Faithful to a Fault: Where Amazing Spider-Man 2 Went Wrong with Gwen Stacy

Warning: Some spoilers are contained in this editorial

The new Spider-Man films have had their issues, but you’ll be hard-pressed to find even the harshest critic not give credit to the casting choices. Although much of the development of characters and relationships seems to occur off-screen, the strongest traits of characters like Gwen, Peter, and Harry shine through murky plots brilliantly.

Dane DeHaan’s Harry Osborn is generally kind, yet cursed by selfishness and the sins of his father. Andrew Garfield’s Peter Parker is more engineer than scientist, curious and loving, yet unwilling to trust others—and his Spider-Man rattles off enough quips to offset the deadpan Tobey Maguire’s three films. Emma Stone’s Gwen Stacy is brilliant and brave, driven and very clearly the most adult of the trio.

When Stone was cast for the role of Gwen Stacy, I doubt I was alone in knowing she would be dead by the third installment of the Amazing Spider-man franchise, and although she was the love interest from the second she was announced, Stone gave Gwen an independence that is sorely lacking in female action film roles—especially in superhero movies.


Gwen breaks up with Peter when she is tired of him denying her autonomy, she schools him on introductory electrodynamics that prove essential in the climactic battle with Electro, and for two movies she has come in to save the day despite protests from both her father and Peter. She has plans to study at Oxford regardless of what it means for her relationship and suggests that perhaps she and Peter are just on separate paths. Gwen is more than just Spider-Man’s girlfriend, more than just the daughter of a police captain, she is her own person, and it is only when Peter realizes this–that in order for a relationship to function and be healthy they must each be allowed to make their own choices– that she is willing to give their relationship another chance. And even then, she is still going to Oxford. Gwen loves Peter and wants to be with him but is not about to compromise her dreams for his.

While Peter may understand that he needs to let Gwen be her own person, when she insists on accompanying him to his final battle with Electro, he webs her to a police car. Gwen cuts herself free (read into that any symbolism you want) and chases after Peter, saving him. Again. And it is right about here that I found myself hoping Marc Webb and his team of writers would break from fidelity to the source material and make Gwen into something more than Spider-Man’s dead girlfriend. I had about twenty minutes or so to hold onto that hope.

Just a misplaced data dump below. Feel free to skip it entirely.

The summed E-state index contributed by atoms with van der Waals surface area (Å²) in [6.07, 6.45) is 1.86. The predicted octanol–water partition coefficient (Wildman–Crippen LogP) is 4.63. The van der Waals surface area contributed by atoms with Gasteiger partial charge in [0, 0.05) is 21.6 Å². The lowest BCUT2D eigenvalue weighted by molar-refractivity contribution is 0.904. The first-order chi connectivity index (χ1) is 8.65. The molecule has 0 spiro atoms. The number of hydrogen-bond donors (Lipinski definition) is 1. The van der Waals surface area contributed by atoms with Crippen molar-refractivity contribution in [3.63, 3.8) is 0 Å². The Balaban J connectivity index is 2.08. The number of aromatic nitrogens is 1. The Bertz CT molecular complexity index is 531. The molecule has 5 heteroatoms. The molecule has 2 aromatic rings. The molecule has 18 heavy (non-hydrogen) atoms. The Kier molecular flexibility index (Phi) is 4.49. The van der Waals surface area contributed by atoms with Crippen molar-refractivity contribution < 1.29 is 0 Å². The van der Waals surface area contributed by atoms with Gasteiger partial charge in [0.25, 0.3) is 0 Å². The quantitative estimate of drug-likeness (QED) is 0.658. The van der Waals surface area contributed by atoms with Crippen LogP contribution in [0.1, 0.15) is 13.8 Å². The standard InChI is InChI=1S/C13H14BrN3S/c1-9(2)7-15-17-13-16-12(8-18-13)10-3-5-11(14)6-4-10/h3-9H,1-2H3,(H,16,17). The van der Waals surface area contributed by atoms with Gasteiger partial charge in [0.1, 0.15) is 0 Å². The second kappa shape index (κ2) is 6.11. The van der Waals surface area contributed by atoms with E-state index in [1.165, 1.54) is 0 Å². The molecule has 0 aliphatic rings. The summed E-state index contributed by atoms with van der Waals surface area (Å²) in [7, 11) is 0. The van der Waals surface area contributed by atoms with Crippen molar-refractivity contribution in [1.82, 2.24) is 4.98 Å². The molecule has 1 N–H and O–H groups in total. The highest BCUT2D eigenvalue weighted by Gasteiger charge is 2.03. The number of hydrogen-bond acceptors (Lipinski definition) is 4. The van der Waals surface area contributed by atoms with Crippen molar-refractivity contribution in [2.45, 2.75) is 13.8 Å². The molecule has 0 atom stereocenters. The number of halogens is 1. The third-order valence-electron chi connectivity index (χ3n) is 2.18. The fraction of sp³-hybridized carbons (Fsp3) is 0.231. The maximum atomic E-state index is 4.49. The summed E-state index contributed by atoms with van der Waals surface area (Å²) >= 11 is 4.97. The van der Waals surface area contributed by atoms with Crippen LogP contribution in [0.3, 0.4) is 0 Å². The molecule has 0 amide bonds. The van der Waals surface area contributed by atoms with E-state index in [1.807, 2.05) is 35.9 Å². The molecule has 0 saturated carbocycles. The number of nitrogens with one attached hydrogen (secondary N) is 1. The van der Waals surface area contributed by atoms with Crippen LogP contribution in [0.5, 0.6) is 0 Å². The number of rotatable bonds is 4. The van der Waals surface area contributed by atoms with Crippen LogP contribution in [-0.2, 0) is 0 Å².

When Harry dropped Gwen in the final act, my breath caught in my throat as Peter leapt for her and they went crashing through a glass dome and into the clock tower. When Gwen fell and was hanging by a web about to be snapped as Peter and Harry pummeled each other, I again found myself hoping they would break from convention. When a single web shot out to save her as she plummeted a third time, when Webb showed her come to a stop and the audience heard the snap, I still had hope. They kept cutting between Peter and Gwen, indicating that perhaps she could still be alive, until they zoomed out on Peter cradling her body, sobbing.

Amazing Spider-Man 2 Gwen Stacy Emma Stone Webline

Gwen Stacy had her own story. The character refused to fall into the trope of the manic pixie dream girl to Peter’s troubled teen self and had a bravery that kept her from sliding into role of damsel in distress, simply there for Spider-Man to save. Gwen had so much that is found lacking in the female cast of superhero films, and keeping her around could have allowed for new stories to be told in the Amazing Spider-Man franchise or at least give it something to make up for the lackluster storytelling. Gwen’s death doesn’t even fall under the women-in-refrigerators trope, serving to neither motivate Peter to do anything nor paint Harry as some more fearsome villain through his willingness to kill those Peter loves. There’s no excuse for her death other than a fidelity to decades-old source material in lieu of keeping around a character that would slap Peter out of his moping, tell him to toss on the red-and-blues, and force him out a window to go do what he was born to do.

But we live in a world where the idea of green-lighting a Wonder Woman movie seems absurd to Warner Brothers, where we are only now getting a Black Widow film announced, and where a character with the traits of Emma Stone’s Gwen Stacy doesn’t fall in line with the role women are expected to play.

Of course she had to die.
David Fairbanks is a freelance writer, poet, and artist. You can find him on Twitter at @bairfanx.

Leave a Reply

Your email address will not be published. Required fields are marked *